Basic Spanish Words: 8 Words You Need To Know Right Now To Speak Spanish Fluently (All The Stories!)

Basic Spanish words needed to know

Here you will learn 8 basic Spanish words that you will not find in your typical Spanish course, but I hear them used quite frequently in Colombia.

By the way, I checked the online dictionary for the “Real Academia Española” or “RAE” (The Royal Spanish Academy).

The official royal institution responsible for regulating the Spanish language. And these 3 words are in their online dictionary:

How To Say Noise In Spanish

Bulla – noise, racket, ruckus, commotion, uproar

I know that your Spanish books probably only taught you one word for noise and that word is “ruido.” But in Latin America, the word “bulla” is commonly used when referring to noise, racket, ruckus, etc.

Anoche no pude dormir porque los vecinos hicierion una fiesta y la bulla duró hasta la madrugada.

Last night I could not sleep because the neighbors had a party and the noise lasted until early morning.

Conversational Spanish Words to Say “to Party”

Rumbear – to party

Vamos a rumbear esta noche.
Let’s party tonight.

In Medellin, Colombia, I often hear the question, “¿Mucha rumba?”

¿Mucha rumba?” means “have you been partying?”

Farrear – to party

In Medellin, besides the verb “rumbear,” people also use the verb “farrear” in order to say “to party.”

Vamos a farrear esta noche.
Let’s party tonight.

¿Mucha farra?”
¿Mucha fiesta?”
Have you been partying?

Sí, estuve de farra toda la noche con mis amigos.
Yes, I was out partying all night with my friends.

Although, the verb “farrear” is in RAE’s online dictionary, you are more likely to hear the verb “rumbear” instead of “farrear” in most parts of Latin America.

This Spanish lesson is courtesy of  Patrick Jackson – Find more at


More Basic Spanish Words Learned “On the Field”…

Learn here some basic Spanish words and their use to avoid bad mistakes when you speak the Spanish language in South America.

basic Spanish words


A few weeks ago, I finally got around  to taking my Salsa classes again here in Medellin, Colombia.

There is  an American in my Salsa class.  I have heard him make several mistakes in  Spanish. I won’t say his name because he  told me that he has subscribed to my email  list.

Here are some of the mistakes that I  have heard him make:

Using “viejo” when he should use “mayor.”

Error: Mi hermano más viejo baila bien.

Corrección: Mi hermano mayor baila bien. (My older brother dances well.)

Using “joven” when he should use “menor.”

Error: Mi hermana más joven es doctora.

Corrección: Mi hermana menor es doctora. My younger sister is a doctor. 

Using “moverse” when he should use “mudarse.”

Error: Ella va a moverse este fin de semana.

Corrección: Ella va a mudarse este fin de semana. (She is going to move this weekend.)

If you are going to say “to move” as in  “to move” one’s home, house, apartment,  etc.”, then you must use the verb “mudarse.”

“Moverse” is used when you are talking  about the change of one’s body position  from one position to another.

Mientras dormimos nos movemos muchas  veces sin darnos cuenta.

(While we are  sleeping we move many times without  realizing it.)

Using “moverse” when he should use “correrse.”

Error: Muévete por favor. Quiero sentarme.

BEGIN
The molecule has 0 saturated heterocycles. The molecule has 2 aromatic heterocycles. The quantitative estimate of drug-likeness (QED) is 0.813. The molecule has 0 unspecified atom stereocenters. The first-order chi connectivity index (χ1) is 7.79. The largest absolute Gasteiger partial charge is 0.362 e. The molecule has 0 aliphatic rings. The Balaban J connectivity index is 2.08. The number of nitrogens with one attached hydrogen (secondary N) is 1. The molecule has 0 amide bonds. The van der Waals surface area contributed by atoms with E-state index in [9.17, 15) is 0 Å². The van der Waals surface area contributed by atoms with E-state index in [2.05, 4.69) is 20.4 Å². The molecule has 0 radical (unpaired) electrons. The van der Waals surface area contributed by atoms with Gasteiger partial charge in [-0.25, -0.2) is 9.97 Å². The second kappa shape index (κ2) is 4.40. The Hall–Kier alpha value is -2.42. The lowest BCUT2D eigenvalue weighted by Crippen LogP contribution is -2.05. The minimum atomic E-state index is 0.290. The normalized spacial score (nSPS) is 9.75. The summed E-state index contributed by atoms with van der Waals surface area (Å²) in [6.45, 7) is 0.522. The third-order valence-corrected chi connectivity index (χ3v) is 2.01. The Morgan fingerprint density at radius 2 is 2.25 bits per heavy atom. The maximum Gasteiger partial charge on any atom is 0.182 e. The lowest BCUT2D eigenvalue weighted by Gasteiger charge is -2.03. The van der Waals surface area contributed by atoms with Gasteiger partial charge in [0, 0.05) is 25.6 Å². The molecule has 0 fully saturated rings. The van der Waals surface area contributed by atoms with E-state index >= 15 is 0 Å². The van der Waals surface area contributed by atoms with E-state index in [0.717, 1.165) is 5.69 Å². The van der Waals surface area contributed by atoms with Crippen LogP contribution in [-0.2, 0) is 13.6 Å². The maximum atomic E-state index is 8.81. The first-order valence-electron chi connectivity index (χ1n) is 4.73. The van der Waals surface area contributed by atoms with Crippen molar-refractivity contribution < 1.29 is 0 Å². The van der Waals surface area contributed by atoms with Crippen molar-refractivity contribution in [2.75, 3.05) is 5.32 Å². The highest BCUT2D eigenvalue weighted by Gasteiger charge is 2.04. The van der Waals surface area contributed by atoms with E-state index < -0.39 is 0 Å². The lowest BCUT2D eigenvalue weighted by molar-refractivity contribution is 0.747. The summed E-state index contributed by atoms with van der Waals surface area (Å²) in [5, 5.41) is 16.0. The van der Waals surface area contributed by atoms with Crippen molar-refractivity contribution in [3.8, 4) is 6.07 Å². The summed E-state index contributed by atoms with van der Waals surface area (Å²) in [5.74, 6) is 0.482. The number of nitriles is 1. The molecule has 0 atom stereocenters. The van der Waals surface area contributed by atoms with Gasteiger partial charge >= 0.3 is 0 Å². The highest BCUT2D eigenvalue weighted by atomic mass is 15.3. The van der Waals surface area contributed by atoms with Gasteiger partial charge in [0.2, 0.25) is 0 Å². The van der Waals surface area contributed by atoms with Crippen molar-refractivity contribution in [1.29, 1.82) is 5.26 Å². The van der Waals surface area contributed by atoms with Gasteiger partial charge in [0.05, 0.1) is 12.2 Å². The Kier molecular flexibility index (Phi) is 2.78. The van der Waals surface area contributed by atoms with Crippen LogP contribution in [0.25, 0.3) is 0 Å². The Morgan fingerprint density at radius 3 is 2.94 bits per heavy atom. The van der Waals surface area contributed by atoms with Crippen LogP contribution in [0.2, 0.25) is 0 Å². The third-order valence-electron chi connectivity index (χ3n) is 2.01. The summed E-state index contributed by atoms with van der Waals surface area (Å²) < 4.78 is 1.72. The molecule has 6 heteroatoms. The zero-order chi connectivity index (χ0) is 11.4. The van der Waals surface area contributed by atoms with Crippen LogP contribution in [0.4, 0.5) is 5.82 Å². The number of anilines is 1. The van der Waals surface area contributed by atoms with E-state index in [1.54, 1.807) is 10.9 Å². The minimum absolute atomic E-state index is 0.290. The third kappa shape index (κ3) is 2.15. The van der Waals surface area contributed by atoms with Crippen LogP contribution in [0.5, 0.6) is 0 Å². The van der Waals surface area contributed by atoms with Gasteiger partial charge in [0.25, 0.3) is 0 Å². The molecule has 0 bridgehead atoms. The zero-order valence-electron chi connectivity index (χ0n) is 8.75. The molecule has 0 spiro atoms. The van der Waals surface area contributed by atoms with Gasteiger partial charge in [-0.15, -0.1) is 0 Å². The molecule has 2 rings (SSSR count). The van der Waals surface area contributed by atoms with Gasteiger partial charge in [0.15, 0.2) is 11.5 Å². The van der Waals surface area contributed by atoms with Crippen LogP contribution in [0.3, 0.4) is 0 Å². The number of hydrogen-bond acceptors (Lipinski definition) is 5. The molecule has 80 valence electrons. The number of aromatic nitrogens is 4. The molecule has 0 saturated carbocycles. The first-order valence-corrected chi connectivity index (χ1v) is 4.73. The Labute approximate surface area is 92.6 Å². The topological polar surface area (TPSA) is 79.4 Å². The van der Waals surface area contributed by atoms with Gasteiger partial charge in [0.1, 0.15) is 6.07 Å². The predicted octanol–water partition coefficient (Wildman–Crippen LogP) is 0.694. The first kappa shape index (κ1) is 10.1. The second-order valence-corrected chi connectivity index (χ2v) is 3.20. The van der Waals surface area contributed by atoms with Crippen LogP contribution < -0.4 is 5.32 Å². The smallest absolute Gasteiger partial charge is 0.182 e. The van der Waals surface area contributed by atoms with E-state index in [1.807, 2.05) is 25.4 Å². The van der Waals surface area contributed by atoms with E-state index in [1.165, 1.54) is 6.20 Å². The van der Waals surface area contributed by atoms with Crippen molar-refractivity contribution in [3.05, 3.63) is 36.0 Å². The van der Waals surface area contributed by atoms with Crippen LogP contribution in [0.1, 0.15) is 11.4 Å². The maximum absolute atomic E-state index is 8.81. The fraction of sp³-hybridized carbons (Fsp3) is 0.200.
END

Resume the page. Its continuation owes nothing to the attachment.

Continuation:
Corrección: Córrete por favor. Quiero sentarme. (Move over please. I want to sit down)

“Correrse” means “to move over.”  And “¡muévete!” means “get moving!”

A propósito (by the way), if you are  playing a game of “ajedrez” (chess)  or “damas” (checkers) and you want  to say “your move” then you could say:

Tú mueves.You could also say “te toca” (your turn)  or “tu turno” (your turn).

Learn More Useful Basic Spanish Words 

The Spanish word “hongos” (Ringworm)

I picked up a new Spanish word today. The last time that I was in the States I was practicing “jiu-jistu brasileño” (Brazilian ) which I also practice here in Medellin, Colombia.

Spanish wordAnd while in the States, I somehow caught a nasty case of ringworm.

I know you usually only hear about children getting infected with ringworm. But it is a very common infection among practitioners of “jiu-jistu brasileño,” “lucha” (wrestling) and “artes marciales mixtas” (MMA/mixed martial arts).

I don’t know if I got it from fighting on a dirty “colchoneta” (mat) or if while wrestling I came in direct contact with someone who had ringworm.

Many people who practice any of the above sports consider ringworm an “insignia de honor” (badge of honor). But I consider it a very annoying infection.

So when I returned to Colombia, I went to the “farmacia” (pharmacy) for a “pomada” (ointment) or “crema” (cream).

But before I went to the “farmacia” (pharmacy) I went online to find the Spanish word for ringworm.

According to, the Spanish word for “ringworm” is “tiña” — which is a new word for me. But no one in the “farmacia” here in Medellin was familiar with the word “tiña.”

When I described the infection, I was told in the “farmacia” that the word to use is “hongos.”

The Spanish word “hongos” literally means fungus or mushrooms. By the way, when I first moved to Colombia in 2007 and I lived in a coastal city (Barranquilla), I had a case of athlete’s foot.

I went online and found that the Spanish word or phrase for athlete’s foot is “pie de atleta.”

But when I went to a “farmacia” with a Colombian friend and I asked for “una crema para pie de atleta,” my Colombian friend interrupted and said “hongos de los pies” — which literally means “fungus of the feet.”

So in Colombia, if by chance you get a case of ringworm or athlete’s foot, you will not want to use the terms “tiña” and “pie de atleta.”

Instead, you will want to use the words “hongos” and “hongos de los pies,” respectively.

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